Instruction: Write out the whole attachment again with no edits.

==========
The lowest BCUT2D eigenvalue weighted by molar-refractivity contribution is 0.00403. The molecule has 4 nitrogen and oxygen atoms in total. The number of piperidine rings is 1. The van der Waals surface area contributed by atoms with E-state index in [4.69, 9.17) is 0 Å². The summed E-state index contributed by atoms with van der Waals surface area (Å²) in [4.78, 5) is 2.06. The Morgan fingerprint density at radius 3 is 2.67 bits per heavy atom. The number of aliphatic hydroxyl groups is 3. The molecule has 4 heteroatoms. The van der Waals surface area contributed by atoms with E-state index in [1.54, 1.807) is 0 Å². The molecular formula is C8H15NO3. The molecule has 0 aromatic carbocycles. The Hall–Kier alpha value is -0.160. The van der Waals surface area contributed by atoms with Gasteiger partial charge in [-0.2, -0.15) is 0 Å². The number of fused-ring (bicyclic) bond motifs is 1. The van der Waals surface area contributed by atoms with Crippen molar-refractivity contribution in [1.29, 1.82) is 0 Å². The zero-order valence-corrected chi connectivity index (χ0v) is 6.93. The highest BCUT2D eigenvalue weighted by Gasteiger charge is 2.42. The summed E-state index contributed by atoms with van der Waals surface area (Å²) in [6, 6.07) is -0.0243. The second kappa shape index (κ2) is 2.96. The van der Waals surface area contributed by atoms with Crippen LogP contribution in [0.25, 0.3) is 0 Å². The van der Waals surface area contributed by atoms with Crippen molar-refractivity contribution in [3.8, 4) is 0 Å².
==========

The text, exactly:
The lowest BCUT2D eigenvalue weighted by molar-refractivity contribution is 0.00403. The molecule has 4 nitrogen and oxygen atoms in total. The number of piperidine rings is 1. The van der Waals surface area contributed by atoms with E-state index in [4.69, 9.17) is 0 Å². The summed E-state index contributed by atoms with van der Waals surface area (Å²) in [4.78, 5) is 2.06. The Morgan fingerprint density at radius 3 is 2.67 bits per heavy atom. The number of aliphatic hydroxyl groups is 3. The molecule has 4 heteroatoms. The van der Waals surface area contributed by atoms with E-state index in [1.54, 1.807) is 0 Å². The molecular formula is C8H15NO3. The molecule has 0 aromatic carbocycles. The Hall–Kier alpha value is -0.160. The van der Waals surface area contributed by atoms with Gasteiger partial charge in [-0.2, -0.15) is 0 Å². The number of fused-ring (bicyclic) bond motifs is 1. The van der Waals surface area contributed by atoms with Crippen molar-refractivity contribution in [1.29, 1.82) is 0 Å². The zero-order valence-corrected chi connectivity index (χ0v) is 6.93. The highest BCUT2D eigenvalue weighted by Gasteiger charge is 2.42. The summed E-state index contributed by atoms with van der Waals surface area (Å²) in [6, 6.07) is -0.0243. The second kappa shape index (κ2) is 2.96. The van der Waals surface area contributed by atoms with Crippen LogP contribution in [0.25, 0.3) is 0 Å². The van der Waals surface area contributed by atoms with Crippen molar-refractivity contribution in [3.8, 4) is 0 Å².